Takeaway contained cockroach
A RESTAURANT owner has been ordered to pay out over £1,500 after pleading guilty to three food related charges – including serving a takeaway which contained a dead cockroach inside. Foyjul Islam, the owner of Dhaka Tandoori in Sun Street, Hitchin, pleade
A RESTAURANT owner has been ordered to pay out over £1,500 after pleading guilty to three food related charges - including serving a takeaway which contained a dead cockroach inside.
Foyjul Islam, the owner of Dhaka Tandoori in Sun Street, Hitchin, pleaded guilty to the charges when he appeared at Stevenage Magistrates' Court last week.
The prosecution was brought by North Hertfordshire District Council and the charges were that between September 12 and 15 in 2006:
1) A takeaway meal was purchased which was found to contain a dead cockroach, contrary to The Food Safety Act 1990, General Food Regulations 2004 and EC regulations which prohibit the placing of unsafe food on the market.
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2) Islam failed to protect ready-to-eat food from the risk of contamination, namely the dry store cupboard contained open food packets, the large fridge seals were defective, two laundry baskets containing poppadums had a napkin draped over them and the hot cupboard contained a tray of unprotected poppadums, contrary to the Food Hygiene (England) Regulations 2006 and EC regulations.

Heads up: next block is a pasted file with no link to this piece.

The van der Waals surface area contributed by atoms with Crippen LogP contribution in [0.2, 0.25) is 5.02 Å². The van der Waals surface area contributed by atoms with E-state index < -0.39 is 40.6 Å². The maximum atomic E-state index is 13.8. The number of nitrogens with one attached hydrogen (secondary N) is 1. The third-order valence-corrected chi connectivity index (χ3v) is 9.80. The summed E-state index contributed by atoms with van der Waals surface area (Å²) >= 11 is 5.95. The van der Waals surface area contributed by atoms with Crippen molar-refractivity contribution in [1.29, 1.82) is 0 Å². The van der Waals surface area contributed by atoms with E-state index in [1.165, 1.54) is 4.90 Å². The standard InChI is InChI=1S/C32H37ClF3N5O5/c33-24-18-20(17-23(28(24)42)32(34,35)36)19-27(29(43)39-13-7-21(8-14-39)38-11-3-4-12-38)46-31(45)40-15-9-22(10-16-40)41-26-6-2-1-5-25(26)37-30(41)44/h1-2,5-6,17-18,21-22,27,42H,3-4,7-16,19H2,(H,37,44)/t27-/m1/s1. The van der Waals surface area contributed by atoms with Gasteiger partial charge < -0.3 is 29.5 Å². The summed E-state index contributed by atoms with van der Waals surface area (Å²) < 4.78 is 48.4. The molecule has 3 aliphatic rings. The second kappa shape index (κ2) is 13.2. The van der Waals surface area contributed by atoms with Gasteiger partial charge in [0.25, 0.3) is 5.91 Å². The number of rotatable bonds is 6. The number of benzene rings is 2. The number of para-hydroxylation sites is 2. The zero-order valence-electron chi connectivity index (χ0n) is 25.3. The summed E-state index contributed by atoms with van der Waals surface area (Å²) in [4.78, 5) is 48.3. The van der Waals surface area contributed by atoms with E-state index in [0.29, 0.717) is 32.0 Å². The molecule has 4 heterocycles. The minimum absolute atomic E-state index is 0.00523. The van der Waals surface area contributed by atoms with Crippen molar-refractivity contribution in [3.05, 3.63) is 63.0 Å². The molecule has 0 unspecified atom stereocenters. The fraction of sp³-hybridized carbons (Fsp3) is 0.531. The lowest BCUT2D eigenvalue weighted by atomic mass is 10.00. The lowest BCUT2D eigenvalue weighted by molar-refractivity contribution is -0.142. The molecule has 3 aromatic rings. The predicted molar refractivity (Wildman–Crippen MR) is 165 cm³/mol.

3) Islam failed to have in place adequate procedures to control pests, as clear evidence of an established cockroach infestation was present and the premises were in a poor state of cleanliness, in contravention of the specified community provisions of the Food Hygiene (England) Regulations 2006 and EU regulations.
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Prior to the court hearing Islam fully co-operated with the council and at the hearing he represented himself.
He also gave an undertaking to continue with regular cleaning of the premises to prevent further problems.
Islam was fined £900 altogether, £300 per offence, and he was also ordered to pay £50 in compensation to the customer and to pay £616.25 towards legal costs.
Andy Godman, the head of housing and environmental health at the council, said: "The restaurants operating in North Herts have an excellent track record of providing safe food to their customers.
"But where proprietors do not take their responsibilities seriously, North Hertfordshire District Council will not hesitate to use its powers to protect the public.